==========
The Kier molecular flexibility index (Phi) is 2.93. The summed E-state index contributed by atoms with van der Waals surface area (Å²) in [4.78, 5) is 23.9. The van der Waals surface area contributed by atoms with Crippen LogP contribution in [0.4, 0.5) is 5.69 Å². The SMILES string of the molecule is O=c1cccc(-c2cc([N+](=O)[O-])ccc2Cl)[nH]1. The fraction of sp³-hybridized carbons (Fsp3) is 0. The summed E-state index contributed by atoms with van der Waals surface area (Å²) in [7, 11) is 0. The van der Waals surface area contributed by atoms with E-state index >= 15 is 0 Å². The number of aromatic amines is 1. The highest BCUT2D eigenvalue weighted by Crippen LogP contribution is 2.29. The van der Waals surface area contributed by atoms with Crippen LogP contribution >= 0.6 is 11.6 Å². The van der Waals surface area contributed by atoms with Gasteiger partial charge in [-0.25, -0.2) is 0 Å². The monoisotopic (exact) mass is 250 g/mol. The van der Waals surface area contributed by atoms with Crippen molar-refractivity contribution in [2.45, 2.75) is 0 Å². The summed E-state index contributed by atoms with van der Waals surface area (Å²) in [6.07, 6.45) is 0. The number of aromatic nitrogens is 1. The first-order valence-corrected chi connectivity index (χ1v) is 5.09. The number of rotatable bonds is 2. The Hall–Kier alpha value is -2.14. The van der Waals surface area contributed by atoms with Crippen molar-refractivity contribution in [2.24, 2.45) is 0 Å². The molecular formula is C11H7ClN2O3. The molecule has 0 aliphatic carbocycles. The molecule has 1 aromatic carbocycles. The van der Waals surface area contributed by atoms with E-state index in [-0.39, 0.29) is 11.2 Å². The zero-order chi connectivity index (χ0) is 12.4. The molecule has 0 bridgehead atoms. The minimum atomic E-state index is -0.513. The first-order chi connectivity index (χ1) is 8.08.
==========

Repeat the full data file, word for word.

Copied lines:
The Kier molecular flexibility index (Phi) is 2.93. The summed E-state index contributed by atoms with van der Waals surface area (Å²) in [4.78, 5) is 23.9. The van der Waals surface area contributed by atoms with Crippen LogP contribution in [0.4, 0.5) is 5.69 Å². The SMILES string of the molecule is O=c1cccc(-c2cc([N+](=O)[O-])ccc2Cl)[nH]1. The fraction of sp³-hybridized carbons (Fsp3) is 0. The summed E-state index contributed by atoms with van der Waals surface area (Å²) in [7, 11) is 0. The van der Waals surface area contributed by atoms with E-state index >= 15 is 0 Å². The number of aromatic amines is 1. The highest BCUT2D eigenvalue weighted by Crippen LogP contribution is 2.29. The van der Waals surface area contributed by atoms with Crippen LogP contribution >= 0.6 is 11.6 Å². The van der Waals surface area contributed by atoms with Gasteiger partial charge in [-0.25, -0.2) is 0 Å². The monoisotopic (exact) mass is 250 g/mol. The van der Waals surface area contributed by atoms with Crippen molar-refractivity contribution in [2.45, 2.75) is 0 Å². The summed E-state index contributed by atoms with van der Waals surface area (Å²) in [6.07, 6.45) is 0. The number of aromatic nitrogens is 1. The first-order valence-corrected chi connectivity index (χ1v) is 5.09. The number of rotatable bonds is 2. The Hall–Kier alpha value is -2.14. The van der Waals surface area contributed by atoms with Crippen molar-refractivity contribution in [2.24, 2.45) is 0 Å². The molecular formula is C11H7ClN2O3. The molecule has 0 aliphatic carbocycles. The molecule has 1 aromatic carbocycles. The van der Waals surface area contributed by atoms with E-state index in [-0.39, 0.29) is 11.2 Å². The zero-order chi connectivity index (χ0) is 12.4. The molecule has 0 bridgehead atoms. The minimum atomic E-state index is -0.513. The first-order chi connectivity index (χ1) is 8.08.